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Job analysis is the process of gathering and analyzing information about the content and the human

requirements of jobs, as well as, the context in which jobs are performed. This process is used to determine
placement of jobs.

-is a process to identify and determine in detail the particular job duties
and requirements and the relative importance of these duties for a given job.
Job Analysis is a process where judgements are made about data collected
on a job.
Purpose of Job Analysis
The purpose of Job Analysis is to establish and document the 'job relatedness' of
employment procedures such as training, selection, compensation, and performance
appraisal.
Determining Training Needs
Job Analysis can be used in training/"needs assessment" to identify or develop:
training content
assessment tests to measure effectiveness of training
equipment to be used in delivering the training
methods of training (i.e., small group, computer-based, video, classroom...)
Compensation
Job Analysis can be used in compensation to identify or determine:
skill levels
compensable job factors
work environment (e.g., hazards; attention; physical effort)
responsibilities (e.g., fiscal; supervisory)
required level of education (indirectly related to salary level)
Selection Procedures
Job Analysis can be used in selection procedures to identify or develop:
job duties that should be included in advertisements of vacant positions;
appropriate salary level for the position to help determine what salary should be
offered to a candidate;

minimum requirements (education and/or experience) for screening applicants;


interview questions;
selection tests/instruments (e.g., written tests; oral tests; job simulations);
applicant appraisal/evaluation forms;
orientation materials for applicants/new hires
Performance Review
Job Analysis can be used in performance review to identify or develop:
goals and objectives
performance standards
evaluation criteria
length of probationary periods
duties to be evaluated
Methods of Job Analysis
Several methods exist that may be used individually or in combination. These include:
review of job classification systems
incumbent interviews
supervisor interviews
expert panels
structured questionnaires
task inventories
check lists
open-ended questionnaires
observation

incumbent work logs


A typical method of Job Analysis would be to give the incumbent a simple questionnaire to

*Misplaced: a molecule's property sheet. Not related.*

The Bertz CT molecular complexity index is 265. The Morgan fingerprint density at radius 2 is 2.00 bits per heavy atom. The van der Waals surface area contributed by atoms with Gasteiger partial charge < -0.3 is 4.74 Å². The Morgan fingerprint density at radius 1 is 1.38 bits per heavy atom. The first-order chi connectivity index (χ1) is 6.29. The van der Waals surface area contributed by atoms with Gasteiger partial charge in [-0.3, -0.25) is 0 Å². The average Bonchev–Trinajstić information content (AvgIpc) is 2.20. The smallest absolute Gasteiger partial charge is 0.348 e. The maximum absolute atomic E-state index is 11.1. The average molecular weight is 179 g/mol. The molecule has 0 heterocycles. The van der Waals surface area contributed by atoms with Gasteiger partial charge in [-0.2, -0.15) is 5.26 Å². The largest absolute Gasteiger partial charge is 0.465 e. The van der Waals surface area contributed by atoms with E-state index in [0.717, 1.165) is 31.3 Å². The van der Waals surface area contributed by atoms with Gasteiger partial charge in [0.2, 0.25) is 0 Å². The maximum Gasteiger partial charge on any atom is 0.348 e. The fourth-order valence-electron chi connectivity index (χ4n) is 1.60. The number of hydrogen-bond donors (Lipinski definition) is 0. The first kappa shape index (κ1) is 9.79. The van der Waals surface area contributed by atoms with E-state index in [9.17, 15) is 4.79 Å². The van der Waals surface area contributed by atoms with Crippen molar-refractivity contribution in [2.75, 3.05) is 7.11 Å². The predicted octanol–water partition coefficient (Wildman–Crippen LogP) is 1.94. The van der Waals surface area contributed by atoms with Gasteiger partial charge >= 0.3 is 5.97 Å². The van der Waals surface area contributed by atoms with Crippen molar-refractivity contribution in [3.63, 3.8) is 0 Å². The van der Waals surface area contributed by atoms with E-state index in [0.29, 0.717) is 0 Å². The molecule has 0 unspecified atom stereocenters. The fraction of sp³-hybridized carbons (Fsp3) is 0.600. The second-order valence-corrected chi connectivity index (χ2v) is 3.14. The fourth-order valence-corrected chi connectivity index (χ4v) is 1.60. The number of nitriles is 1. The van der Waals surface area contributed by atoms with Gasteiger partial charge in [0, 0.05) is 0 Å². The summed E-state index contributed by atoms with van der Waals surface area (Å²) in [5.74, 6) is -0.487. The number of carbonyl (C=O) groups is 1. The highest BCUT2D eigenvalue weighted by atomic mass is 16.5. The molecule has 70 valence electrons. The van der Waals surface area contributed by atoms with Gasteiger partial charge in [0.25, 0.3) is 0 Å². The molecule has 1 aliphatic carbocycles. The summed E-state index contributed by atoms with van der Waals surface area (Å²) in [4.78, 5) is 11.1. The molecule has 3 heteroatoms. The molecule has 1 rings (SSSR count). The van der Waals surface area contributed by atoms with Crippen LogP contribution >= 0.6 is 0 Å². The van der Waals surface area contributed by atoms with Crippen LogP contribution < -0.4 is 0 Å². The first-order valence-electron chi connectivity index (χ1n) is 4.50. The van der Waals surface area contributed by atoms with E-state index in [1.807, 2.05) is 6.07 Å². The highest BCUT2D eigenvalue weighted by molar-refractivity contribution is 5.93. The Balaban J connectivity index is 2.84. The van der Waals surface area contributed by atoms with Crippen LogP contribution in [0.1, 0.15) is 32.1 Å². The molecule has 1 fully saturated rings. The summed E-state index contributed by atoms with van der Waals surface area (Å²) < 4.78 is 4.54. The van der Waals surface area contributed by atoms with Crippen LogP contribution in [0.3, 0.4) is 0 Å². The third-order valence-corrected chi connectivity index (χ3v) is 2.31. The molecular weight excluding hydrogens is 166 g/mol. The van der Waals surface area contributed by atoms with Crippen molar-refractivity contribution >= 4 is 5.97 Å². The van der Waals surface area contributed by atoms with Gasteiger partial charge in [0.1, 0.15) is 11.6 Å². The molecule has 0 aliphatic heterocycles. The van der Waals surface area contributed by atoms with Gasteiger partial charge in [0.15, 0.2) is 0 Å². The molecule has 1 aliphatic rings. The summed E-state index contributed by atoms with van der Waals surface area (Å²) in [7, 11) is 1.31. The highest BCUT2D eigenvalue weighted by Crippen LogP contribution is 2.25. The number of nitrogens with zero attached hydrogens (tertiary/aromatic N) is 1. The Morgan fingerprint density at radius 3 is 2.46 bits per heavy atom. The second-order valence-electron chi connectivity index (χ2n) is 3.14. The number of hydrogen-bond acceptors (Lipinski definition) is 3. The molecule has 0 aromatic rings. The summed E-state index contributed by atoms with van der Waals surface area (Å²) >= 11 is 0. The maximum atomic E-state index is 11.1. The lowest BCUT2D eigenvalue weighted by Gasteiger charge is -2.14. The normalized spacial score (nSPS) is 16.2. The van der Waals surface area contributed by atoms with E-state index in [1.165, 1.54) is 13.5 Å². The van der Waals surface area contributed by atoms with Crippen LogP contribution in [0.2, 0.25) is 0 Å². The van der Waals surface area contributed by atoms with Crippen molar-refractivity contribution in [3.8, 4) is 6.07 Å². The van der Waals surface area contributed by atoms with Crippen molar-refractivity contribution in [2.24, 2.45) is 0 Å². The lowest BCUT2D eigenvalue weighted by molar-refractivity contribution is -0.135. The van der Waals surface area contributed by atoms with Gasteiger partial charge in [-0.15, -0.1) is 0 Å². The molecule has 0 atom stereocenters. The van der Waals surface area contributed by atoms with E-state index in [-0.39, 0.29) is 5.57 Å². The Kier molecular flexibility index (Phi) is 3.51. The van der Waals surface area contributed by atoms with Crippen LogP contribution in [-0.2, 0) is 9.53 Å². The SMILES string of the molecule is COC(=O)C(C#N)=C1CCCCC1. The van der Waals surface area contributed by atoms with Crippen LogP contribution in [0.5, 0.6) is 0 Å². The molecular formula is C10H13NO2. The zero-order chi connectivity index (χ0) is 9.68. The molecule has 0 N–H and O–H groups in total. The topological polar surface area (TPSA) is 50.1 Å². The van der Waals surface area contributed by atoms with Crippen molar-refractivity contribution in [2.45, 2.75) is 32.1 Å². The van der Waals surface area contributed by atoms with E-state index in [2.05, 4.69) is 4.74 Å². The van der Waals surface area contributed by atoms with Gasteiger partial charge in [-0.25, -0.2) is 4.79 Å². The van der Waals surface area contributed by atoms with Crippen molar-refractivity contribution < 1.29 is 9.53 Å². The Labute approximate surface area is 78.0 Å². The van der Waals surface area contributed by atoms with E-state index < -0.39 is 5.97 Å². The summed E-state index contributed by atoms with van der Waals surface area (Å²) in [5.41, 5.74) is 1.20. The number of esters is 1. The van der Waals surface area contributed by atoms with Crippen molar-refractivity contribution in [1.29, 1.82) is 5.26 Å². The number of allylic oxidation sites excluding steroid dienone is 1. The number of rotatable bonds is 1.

identify job duties, responsibilities, equipment used, work relationships, and work
environment. The completed questionnaire would then be used to assist the Job
Analyst who would then conduct an interview of the incumbent(s). A draft of the identified
job duties, responsibilities, equipment, relationships, and work environment would be
reviewed with the supervisor for accuracy. The Job Analyst would then prepare a job
description and/or job specifications.

job process -is one-off, whereas a batch process groups a number of items together and processes

them at once. For example, a lot of people read email as soon as it comes into their inbox (job processing) whereas
waiting a few hours and reading a group of emails together (batch processing) can be more efficient. The same can
be true of administrative functions such as budget approvals and time sheeting.

job description-is a list that a person might use for general tasks, or functions, and responsibilities of a
position. It may often include to whom the position reports, specifications such as the qualifications or skills needed
by the person in the job, and a salary range. Job descriptions are usually narrative,[1] but some may instead
comprise a simple list of competencies; for instance, strategic human resource planning methodologies may be
used to develop a competency architecture for an organization, from which job descriptions are built as a shortlist of
competencies.

job evaluation-is a systematic way of determining the value/worth of a job in relation to other jobs in an
organization. It tries to make a systematic comparison between jobs to assess their relative worth for the purpose of
establishing a rational pay structure.